At exactly 2:18 pm on October 3rd, I received mine. A presidential alert sent to my mobile phone. It read, “THIS IS A TEST of the National Wireless System. No action is required.” For me, it was a reminder of my childhood years when those multi-colored, vertical bars and that high-pitched tone interrupted my television-viewing with the message, “This is a test of the Emergency Broadcast System.” Interestingly, many people did not make the connection that the October test was just a contemporary version of that old-school alert system in many ways. The Federal Emergency Management Agency (FEMA) sent out the first national test of the Presidential Alert system. According to published reports, 225 million devices (over 75% of U.S. mobile phones) received the alert and 2 minutes later, a similar message was sent to television and radio platforms. Interestingly, I also noticed that many people seemed to be somewhat misinformed, defiant, or even offended by the alert. Some people tried to disable the Presidential Alert (you can’t) or turned off their phones. I think the angst or confusion about the alert lies in the name.
Presidential Alert immediately triggers an association with a particular president. Headlines suggesting that Trump will be sending you a text did not help with messaging. Honestly, the country is so divided right now based on politics that it is not surprising that some people reacted to these alerts as if this was a personal messaging system from the President to each citizen’s mobile device. I could also see many opposed to President Obama reacting the exact same way if he was still in office. Ironically, Business Insider reports that “former President Barack Obama signed a law in 2016 requiring FEMA to create a system that lets US presidents send cellphone alerts regarding public safety issues like natural disasters and terrorism.” In more reasonable times, it would seem quite normal to receive a notification from the President in the event of dire national emergency or disaster. However, the reality of 2018 means there is suspicion and distrust. The Integrated Public Alert and Warning System Modernization Act of 2015 prohibits the use of the system for personal messages. The law specifically says,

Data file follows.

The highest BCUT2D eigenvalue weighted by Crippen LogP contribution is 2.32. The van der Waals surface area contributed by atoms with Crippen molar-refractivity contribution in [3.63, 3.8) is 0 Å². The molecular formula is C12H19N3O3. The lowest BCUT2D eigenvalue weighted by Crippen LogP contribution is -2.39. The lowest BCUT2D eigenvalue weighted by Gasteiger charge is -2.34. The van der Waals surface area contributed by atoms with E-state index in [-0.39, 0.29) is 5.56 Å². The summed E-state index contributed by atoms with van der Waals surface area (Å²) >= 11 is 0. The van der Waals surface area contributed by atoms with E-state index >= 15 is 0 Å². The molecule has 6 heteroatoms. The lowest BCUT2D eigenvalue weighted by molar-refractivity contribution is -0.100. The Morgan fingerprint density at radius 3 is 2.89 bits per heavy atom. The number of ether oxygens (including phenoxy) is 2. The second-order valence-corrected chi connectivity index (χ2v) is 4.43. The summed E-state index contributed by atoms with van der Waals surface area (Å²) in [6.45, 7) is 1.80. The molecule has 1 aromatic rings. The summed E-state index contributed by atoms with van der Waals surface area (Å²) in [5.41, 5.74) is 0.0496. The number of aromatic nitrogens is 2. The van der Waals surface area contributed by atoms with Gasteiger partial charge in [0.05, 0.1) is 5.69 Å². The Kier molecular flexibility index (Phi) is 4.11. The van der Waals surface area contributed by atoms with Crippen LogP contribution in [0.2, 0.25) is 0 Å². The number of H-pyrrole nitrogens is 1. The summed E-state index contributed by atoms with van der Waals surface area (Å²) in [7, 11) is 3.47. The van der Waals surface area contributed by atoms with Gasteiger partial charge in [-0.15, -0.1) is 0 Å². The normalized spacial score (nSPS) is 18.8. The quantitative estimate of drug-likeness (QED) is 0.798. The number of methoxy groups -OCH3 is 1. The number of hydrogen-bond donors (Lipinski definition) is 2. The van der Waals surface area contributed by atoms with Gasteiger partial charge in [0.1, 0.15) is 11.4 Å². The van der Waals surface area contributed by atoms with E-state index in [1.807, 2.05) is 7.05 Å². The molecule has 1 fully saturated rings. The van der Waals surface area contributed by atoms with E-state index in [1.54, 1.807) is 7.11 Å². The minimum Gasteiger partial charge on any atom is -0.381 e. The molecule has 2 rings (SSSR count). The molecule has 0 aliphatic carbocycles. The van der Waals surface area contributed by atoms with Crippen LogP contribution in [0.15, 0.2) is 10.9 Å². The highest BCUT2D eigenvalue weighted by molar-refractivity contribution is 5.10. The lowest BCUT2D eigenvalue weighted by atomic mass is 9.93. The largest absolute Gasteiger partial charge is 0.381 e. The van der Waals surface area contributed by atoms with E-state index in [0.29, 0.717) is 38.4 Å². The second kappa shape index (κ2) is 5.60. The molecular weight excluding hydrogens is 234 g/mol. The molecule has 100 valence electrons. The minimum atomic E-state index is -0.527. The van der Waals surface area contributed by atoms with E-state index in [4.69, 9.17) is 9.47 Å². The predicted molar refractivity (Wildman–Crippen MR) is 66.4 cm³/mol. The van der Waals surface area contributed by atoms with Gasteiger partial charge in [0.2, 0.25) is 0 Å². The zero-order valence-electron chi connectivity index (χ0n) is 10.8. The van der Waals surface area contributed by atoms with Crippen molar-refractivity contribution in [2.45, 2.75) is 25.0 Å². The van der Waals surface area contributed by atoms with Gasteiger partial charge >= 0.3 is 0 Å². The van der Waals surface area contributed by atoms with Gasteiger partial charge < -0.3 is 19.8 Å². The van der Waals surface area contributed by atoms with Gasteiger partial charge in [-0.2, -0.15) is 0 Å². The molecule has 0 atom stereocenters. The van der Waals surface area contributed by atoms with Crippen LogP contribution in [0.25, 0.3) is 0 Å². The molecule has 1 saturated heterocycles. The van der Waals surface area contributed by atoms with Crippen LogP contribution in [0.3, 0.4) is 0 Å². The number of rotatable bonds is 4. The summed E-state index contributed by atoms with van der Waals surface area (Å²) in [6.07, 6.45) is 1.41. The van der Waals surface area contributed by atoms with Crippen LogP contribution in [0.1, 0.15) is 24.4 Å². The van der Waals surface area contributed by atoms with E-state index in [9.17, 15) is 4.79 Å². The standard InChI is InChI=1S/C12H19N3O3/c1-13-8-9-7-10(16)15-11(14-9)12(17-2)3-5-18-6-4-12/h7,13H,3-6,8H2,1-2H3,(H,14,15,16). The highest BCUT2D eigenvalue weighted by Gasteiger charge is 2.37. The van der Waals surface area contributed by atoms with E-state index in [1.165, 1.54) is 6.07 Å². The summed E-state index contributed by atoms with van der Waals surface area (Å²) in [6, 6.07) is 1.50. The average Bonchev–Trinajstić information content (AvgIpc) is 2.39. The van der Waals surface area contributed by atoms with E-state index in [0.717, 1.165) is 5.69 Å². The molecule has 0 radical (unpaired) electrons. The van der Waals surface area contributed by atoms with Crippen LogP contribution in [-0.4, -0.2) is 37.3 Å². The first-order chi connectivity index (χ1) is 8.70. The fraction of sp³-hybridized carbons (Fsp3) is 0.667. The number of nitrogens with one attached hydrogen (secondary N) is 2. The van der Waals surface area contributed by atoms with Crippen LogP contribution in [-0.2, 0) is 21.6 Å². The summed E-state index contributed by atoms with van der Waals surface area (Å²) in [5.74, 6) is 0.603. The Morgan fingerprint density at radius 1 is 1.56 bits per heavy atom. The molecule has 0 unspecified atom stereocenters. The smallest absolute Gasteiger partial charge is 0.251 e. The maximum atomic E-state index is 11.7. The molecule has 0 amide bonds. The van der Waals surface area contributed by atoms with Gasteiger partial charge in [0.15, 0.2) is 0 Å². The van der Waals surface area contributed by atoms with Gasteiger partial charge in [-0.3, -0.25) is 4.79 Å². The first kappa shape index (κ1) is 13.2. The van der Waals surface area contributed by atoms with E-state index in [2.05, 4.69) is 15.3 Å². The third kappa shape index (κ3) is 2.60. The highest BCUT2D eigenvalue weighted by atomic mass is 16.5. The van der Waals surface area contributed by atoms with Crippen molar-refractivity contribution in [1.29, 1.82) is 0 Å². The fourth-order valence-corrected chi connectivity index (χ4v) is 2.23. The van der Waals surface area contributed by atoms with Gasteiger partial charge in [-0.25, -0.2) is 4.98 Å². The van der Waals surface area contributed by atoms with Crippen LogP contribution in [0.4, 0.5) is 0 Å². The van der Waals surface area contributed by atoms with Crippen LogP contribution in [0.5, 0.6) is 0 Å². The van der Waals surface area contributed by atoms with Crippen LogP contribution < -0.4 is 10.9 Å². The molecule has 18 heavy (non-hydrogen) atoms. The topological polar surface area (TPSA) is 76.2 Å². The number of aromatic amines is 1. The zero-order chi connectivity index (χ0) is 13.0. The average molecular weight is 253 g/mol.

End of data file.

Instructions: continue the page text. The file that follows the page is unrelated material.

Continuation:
implement the public alert and warning system to disseminate timely and effective warnings regarding natural disasters, acts of terrorism, and other man-made disasters or threats to public safety…….Except to the extent necessary for testing the public alert and warning system, the public alert and warning system
shall not be used to transmit a message that does not relate to a natural disaster, act of terrorism, or other man-made disaster or threat to public safety.
Though the message says “Presidential Alert,” the message was sent by FEMA in coordination with the Federal Communications Commission. Of particular concern, I noticed that many people disabled their Wireless Emergency Alert (WEA) system on the phone although Presidential Alerts cannot be disabled like an Amber alert or WEA messaging about a natural disaster. If you live anywhere that experiences floods, hurricanes, tornadoes, wildfires, or other extreme weather then you should not disable the WEA under any circumstances. If you did so for this test, please enable it.
I was actually stunned at the level of misinformation and political posturing centered around the alert system. One potential solution might be to use terminology like “National Emergency Alert” or “Public Alert.” Such wording neutralizes the tendency for citizens to anchor the alert system with a particular president. I also hope that future media reporting will be a bit more transparent in headline writing.
If you did not receive the 2018 Presidential Alert, contact your wireless provider or consider responding to the Department of Homeland Security survey at this link.